CORONAVIRUS/Chemical soldiers: Taiwan's unsung protectors in fight against COVID
Taipei, June 1 (CNA) The soldiers in the Army's 33rd Chemical Group wake up before dawn each day, check their gear, and set off for COVID-19 testing stations, public markets, subway stations, airports, COVID-19 hotspots, and other high-risk locations in the country, to carry out disinfection work.
Wearing full protective suits and carrying up to 18 kilograms of equipment, they respond to all requests by health authorities and local governments for disinfection crews.
"I'm constantly dripping sweat inside my protective suit, even if I'm disinfecting a space inside an air-conditioned building," Chung Shih-yi (鍾時屹), a second lieutenant and platoon leader in the unit, told CNA in an interview Monday.
The soldiers in the unit are used to working in such conditions, however, because their training includes heat tolerance, Chung said.
Personal discomfort is hardly a worry for the men and women of the 33rd Chemical Group of the 6th Army Command, which is based in Taoyuan and headed by Commander Kung Lung-feng (龔龍峰).
Speaking with CNA Tuesday, Kung said the soldiers in his unit are not permitted regular leave at this time, and they have been going home only once per week since the domestic COVID-19 outbreak began on May 10.
They understand that this is the time for them to prove the value of their work, he said in a phone interview with CNA.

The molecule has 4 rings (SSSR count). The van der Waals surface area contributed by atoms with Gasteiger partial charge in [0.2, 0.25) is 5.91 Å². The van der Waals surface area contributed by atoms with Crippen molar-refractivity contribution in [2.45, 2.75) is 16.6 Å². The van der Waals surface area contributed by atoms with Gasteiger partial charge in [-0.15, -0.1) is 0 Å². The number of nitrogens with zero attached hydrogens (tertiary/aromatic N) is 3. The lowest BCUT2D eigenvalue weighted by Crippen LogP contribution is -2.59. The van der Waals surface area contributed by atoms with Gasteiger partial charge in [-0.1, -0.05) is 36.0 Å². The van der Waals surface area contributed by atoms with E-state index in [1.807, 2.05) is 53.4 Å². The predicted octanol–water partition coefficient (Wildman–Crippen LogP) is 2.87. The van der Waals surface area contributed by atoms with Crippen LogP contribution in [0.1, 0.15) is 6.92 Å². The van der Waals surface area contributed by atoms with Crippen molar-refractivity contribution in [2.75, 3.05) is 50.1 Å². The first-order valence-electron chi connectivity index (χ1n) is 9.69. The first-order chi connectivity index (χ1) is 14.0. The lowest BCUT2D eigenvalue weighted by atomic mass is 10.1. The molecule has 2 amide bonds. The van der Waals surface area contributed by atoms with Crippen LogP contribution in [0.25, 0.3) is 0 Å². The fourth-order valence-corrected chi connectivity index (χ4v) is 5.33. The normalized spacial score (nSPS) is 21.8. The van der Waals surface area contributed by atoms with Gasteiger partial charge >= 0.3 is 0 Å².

Kung said he has not been home once to his family since May 10, because he does not want to take leave while his soldiers are giving their all, rushing from one location to another to disinfect streets and buildings.
"I'm so sorry I have not been able to see my family for weeks, but I cannot leave my soldiers who are working to contain the COVID-19 outbreak and protect the health of our people," Kung said.
During that time, Kung said, he missed his son's Anti-Drooling Ceremony, a Taiwanese tradition that is observed when a baby turns four months old. Because of the nature of his work, Kung said, he was not there either when the child was born earlier in the year.
"At first, my wife was upset because I was missing so many important family events, but she has gradually come to understand the nature of my work, as she has been watching the news on television," Kung said in a choked voice.
Kung said he has explained to his wife that he cannot take leave at this time, because he has to ensure the safety of his unit, for example, by making sure that the soldiers wear their protective suits correctly and disinfect their military vehicles properly to minimize the risk of contracting COVID-19.
"I will remain with my unit and continue to prioritize country over family until this COVID-19 outbreak is brought under control," he said.
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